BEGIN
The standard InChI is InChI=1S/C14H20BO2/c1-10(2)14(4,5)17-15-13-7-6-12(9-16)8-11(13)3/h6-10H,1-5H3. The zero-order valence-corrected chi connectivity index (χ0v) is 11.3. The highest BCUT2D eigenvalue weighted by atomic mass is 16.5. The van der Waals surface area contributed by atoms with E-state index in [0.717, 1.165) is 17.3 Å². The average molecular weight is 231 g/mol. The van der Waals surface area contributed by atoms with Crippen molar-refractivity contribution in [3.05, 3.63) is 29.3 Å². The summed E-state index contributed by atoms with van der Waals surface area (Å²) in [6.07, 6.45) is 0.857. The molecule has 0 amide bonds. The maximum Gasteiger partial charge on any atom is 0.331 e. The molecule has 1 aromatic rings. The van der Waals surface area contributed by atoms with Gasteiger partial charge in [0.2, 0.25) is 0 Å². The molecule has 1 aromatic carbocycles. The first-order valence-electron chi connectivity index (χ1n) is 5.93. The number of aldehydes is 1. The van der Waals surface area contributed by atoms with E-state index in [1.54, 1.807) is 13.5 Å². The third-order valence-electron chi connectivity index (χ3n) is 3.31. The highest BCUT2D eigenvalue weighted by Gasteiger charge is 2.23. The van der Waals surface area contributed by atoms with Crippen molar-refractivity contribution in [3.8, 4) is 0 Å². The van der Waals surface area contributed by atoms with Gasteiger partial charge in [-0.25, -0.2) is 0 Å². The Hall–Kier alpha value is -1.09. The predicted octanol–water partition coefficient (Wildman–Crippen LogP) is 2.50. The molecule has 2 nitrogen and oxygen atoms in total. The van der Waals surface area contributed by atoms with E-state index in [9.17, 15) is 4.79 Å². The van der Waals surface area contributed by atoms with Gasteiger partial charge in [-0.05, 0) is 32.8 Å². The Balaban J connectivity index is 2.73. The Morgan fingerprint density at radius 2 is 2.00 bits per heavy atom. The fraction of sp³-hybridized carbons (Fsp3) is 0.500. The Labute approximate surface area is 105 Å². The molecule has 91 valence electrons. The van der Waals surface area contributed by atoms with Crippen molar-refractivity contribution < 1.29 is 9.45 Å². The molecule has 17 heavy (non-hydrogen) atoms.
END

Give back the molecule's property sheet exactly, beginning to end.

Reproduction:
The standard InChI is InChI=1S/C14H20BO2/c1-10(2)14(4,5)17-15-13-7-6-12(9-16)8-11(13)3/h6-10H,1-5H3. The zero-order valence-corrected chi connectivity index (χ0v) is 11.3. The highest BCUT2D eigenvalue weighted by atomic mass is 16.5. The van der Waals surface area contributed by atoms with E-state index in [0.717, 1.165) is 17.3 Å². The average molecular weight is 231 g/mol. The van der Waals surface area contributed by atoms with Crippen molar-refractivity contribution in [3.05, 3.63) is 29.3 Å². The summed E-state index contributed by atoms with van der Waals surface area (Å²) in [6.07, 6.45) is 0.857. The molecule has 0 amide bonds. The maximum Gasteiger partial charge on any atom is 0.331 e. The molecule has 1 aromatic rings. The van der Waals surface area contributed by atoms with Gasteiger partial charge in [0.2, 0.25) is 0 Å². The molecule has 1 aromatic carbocycles. The first-order valence-electron chi connectivity index (χ1n) is 5.93. The number of aldehydes is 1. The van der Waals surface area contributed by atoms with E-state index in [1.54, 1.807) is 13.5 Å². The third-order valence-electron chi connectivity index (χ3n) is 3.31. The highest BCUT2D eigenvalue weighted by Gasteiger charge is 2.23. The van der Waals surface area contributed by atoms with Crippen molar-refractivity contribution in [3.8, 4) is 0 Å². The van der Waals surface area contributed by atoms with Gasteiger partial charge in [-0.25, -0.2) is 0 Å². The Hall–Kier alpha value is -1.09. The predicted octanol–water partition coefficient (Wildman–Crippen LogP) is 2.50. The molecule has 2 nitrogen and oxygen atoms in total. The van der Waals surface area contributed by atoms with E-state index in [9.17, 15) is 4.79 Å². The van der Waals surface area contributed by atoms with Gasteiger partial charge in [-0.05, 0) is 32.8 Å². The Balaban J connectivity index is 2.73. The Morgan fingerprint density at radius 2 is 2.00 bits per heavy atom. The fraction of sp³-hybridized carbons (Fsp3) is 0.500. The Labute approximate surface area is 105 Å². The molecule has 91 valence electrons. The van der Waals surface area contributed by atoms with Crippen molar-refractivity contribution < 1.29 is 9.45 Å². The molecule has 17 heavy (non-hydrogen) atoms.